She made a striking appearance as the inscrutable femme fatale, Anna Raven, in the 1989 BBC miniseries of Never Come Back, a noirish conspiracy thriller based on the celebrated 1941 novel by John Mair, which takes place on the eve of the London Blitz during the so-called "Phony War" of 1939–40. Hamilton also acted in the 1990 British television film, Small Zones, as a strong-willed Russian poetess whose subversive writings have led to her indefinite imprisonment in a Soviet holding cell.

In 1991, she appeared as Amelia, one of the five daughters placed under house arrest by their domineering mother, in the BBC adaptation of Spanish poet Federico García Lorca's play The House of Bernarda Alba; Glenda Jackson starred in the title role. She also had a supporting role in a 1992 TV film of Barbara Cartland's Regency-period bodice-ripper, Duel of Hearts.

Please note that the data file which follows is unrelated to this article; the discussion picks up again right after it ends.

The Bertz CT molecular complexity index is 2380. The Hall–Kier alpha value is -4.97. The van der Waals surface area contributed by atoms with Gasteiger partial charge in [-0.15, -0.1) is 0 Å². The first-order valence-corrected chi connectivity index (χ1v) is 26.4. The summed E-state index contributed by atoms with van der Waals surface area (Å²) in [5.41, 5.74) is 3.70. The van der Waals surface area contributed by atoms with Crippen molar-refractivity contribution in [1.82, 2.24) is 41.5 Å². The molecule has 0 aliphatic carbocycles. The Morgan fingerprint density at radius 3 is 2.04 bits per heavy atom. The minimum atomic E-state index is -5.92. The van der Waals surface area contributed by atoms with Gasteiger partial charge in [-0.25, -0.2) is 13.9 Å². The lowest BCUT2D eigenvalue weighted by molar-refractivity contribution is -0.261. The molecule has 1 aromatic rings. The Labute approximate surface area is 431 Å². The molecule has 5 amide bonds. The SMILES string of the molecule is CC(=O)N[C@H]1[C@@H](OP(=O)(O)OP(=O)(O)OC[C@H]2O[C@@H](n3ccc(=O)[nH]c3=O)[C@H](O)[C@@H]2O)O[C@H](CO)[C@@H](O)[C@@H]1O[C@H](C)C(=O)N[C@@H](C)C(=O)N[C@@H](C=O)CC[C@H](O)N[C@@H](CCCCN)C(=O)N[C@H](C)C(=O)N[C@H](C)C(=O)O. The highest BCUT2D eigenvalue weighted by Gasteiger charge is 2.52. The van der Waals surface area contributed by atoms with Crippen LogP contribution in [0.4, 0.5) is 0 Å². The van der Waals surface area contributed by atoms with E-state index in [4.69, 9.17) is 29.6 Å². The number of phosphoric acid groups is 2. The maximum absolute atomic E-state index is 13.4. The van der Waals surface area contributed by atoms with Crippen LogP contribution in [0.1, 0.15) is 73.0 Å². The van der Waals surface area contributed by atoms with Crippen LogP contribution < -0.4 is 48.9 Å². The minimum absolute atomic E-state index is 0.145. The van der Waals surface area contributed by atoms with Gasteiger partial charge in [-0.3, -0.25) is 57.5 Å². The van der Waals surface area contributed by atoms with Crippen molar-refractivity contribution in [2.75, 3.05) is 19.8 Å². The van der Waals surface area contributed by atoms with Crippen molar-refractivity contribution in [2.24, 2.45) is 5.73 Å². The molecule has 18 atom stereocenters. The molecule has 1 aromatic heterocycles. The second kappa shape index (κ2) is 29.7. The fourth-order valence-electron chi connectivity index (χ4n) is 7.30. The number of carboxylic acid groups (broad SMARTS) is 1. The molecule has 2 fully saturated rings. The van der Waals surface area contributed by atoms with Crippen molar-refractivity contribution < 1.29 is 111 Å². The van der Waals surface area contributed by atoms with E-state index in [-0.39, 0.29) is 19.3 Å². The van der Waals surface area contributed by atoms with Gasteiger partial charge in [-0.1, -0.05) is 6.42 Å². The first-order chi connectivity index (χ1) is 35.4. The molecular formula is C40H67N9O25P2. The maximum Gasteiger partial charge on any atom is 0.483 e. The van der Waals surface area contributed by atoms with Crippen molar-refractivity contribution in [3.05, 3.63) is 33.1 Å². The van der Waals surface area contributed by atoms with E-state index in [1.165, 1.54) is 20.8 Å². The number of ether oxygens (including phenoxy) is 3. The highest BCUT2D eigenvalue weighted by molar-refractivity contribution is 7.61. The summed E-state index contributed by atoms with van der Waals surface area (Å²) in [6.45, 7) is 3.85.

Her next commercial film role came with 1992's low-budget Gothic horror romance, Tale of a Vampire. Written and directed by a 27-year-old Japanese-British film student, Shimako Sato, Hamilton made a dual appearance: first as Anne, a librarian in present-day London grieving the untimely death of her boyfriend; then as Anne's nineteenth-century doppelgänger, Virginia Clemm, the real-life wife of Edgar Allan Poe—who, in the film, also happens to be the long-lost mistress of a lonely, centuries-old vampire played by Julian Sands.

In 1993, she had a recurring role as Dr. Karen Goodliffe on the British TV hospital drama series, Casualty. In 1995, she appeared as John Hannah's love interest, Joanna Sparks, on the BBC-TV crime series, McCallum.